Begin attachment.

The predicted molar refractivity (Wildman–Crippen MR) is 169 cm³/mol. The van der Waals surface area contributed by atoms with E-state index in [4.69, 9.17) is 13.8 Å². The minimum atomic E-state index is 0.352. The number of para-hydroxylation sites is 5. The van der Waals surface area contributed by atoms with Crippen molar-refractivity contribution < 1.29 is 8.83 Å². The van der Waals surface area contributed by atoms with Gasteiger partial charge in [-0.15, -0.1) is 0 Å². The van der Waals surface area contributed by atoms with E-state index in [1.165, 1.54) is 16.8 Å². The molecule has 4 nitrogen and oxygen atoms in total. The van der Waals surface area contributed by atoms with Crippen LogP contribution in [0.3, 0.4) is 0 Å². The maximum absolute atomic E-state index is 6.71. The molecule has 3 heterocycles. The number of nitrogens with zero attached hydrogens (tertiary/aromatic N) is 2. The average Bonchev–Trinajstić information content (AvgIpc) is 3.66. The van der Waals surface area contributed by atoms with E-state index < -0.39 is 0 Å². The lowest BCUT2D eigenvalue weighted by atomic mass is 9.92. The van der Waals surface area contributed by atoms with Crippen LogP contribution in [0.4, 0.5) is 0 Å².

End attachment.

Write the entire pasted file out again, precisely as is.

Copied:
The predicted molar refractivity (Wildman–Crippen MR) is 169 cm³/mol. The van der Waals surface area contributed by atoms with E-state index in [4.69, 9.17) is 13.8 Å². The minimum atomic E-state index is 0.352. The number of para-hydroxylation sites is 5. The van der Waals surface area contributed by atoms with Crippen molar-refractivity contribution < 1.29 is 8.83 Å². The van der Waals surface area contributed by atoms with Gasteiger partial charge in [-0.15, -0.1) is 0 Å². The van der Waals surface area contributed by atoms with E-state index in [1.165, 1.54) is 16.8 Å². The molecule has 4 nitrogen and oxygen atoms in total. The van der Waals surface area contributed by atoms with Crippen LogP contribution in [0.3, 0.4) is 0 Å². The maximum absolute atomic E-state index is 6.71. The molecule has 3 heterocycles. The number of nitrogens with zero attached hydrogens (tertiary/aromatic N) is 2. The average Bonchev–Trinajstić information content (AvgIpc) is 3.66. The van der Waals surface area contributed by atoms with E-state index < -0.39 is 0 Å². The lowest BCUT2D eigenvalue weighted by atomic mass is 9.92. The van der Waals surface area contributed by atoms with Crippen LogP contribution in [0.4, 0.5) is 0 Å².